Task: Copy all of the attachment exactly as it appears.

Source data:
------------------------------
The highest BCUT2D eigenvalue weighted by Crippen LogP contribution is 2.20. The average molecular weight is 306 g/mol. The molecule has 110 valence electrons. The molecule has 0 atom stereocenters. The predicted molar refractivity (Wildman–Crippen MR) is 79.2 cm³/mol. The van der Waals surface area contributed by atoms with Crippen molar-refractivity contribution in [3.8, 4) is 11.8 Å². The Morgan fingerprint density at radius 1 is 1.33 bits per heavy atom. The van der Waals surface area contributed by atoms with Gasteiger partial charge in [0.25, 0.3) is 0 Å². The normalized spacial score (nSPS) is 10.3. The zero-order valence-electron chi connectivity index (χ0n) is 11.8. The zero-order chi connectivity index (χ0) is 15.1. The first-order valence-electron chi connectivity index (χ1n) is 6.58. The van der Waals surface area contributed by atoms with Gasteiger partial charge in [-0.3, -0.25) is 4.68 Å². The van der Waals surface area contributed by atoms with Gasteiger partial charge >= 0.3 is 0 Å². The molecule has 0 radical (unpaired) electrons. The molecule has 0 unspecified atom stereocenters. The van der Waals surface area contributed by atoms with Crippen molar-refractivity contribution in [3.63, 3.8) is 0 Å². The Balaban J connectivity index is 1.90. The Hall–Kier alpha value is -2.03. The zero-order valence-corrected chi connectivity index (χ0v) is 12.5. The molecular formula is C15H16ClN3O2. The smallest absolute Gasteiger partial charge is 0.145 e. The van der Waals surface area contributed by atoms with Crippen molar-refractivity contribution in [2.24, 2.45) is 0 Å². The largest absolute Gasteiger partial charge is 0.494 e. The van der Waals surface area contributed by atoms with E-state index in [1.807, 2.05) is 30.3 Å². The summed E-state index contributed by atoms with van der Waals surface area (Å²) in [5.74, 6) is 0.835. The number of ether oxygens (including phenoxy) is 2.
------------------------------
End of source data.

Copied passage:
The highest BCUT2D eigenvalue weighted by Crippen LogP contribution is 2.20. The average molecular weight is 306 g/mol. The molecule has 110 valence electrons. The molecule has 0 atom stereocenters. The predicted molar refractivity (Wildman–Crippen MR) is 79.2 cm³/mol. The van der Waals surface area contributed by atoms with Crippen molar-refractivity contribution in [3.8, 4) is 11.8 Å². The Morgan fingerprint density at radius 1 is 1.33 bits per heavy atom. The van der Waals surface area contributed by atoms with Gasteiger partial charge in [0.25, 0.3) is 0 Å². The normalized spacial score (nSPS) is 10.3. The zero-order valence-electron chi connectivity index (χ0n) is 11.8. The zero-order chi connectivity index (χ0) is 15.1. The first-order valence-electron chi connectivity index (χ1n) is 6.58. The van der Waals surface area contributed by atoms with Gasteiger partial charge in [-0.3, -0.25) is 4.68 Å². The van der Waals surface area contributed by atoms with Gasteiger partial charge >= 0.3 is 0 Å². The molecule has 0 radical (unpaired) electrons. The molecule has 0 unspecified atom stereocenters. The van der Waals surface area contributed by atoms with Crippen molar-refractivity contribution in [3.63, 3.8) is 0 Å². The Balaban J connectivity index is 1.90. The Hall–Kier alpha value is -2.03. The zero-order valence-corrected chi connectivity index (χ0v) is 12.5. The molecular formula is C15H16ClN3O2. The smallest absolute Gasteiger partial charge is 0.145 e. The van der Waals surface area contributed by atoms with Crippen molar-refractivity contribution in [2.24, 2.45) is 0 Å². The largest absolute Gasteiger partial charge is 0.494 e. The van der Waals surface area contributed by atoms with E-state index in [1.807, 2.05) is 30.3 Å². The summed E-state index contributed by atoms with van der Waals surface area (Å²) in [5.74, 6) is 0.835. The number of ether oxygens (including phenoxy) is 2.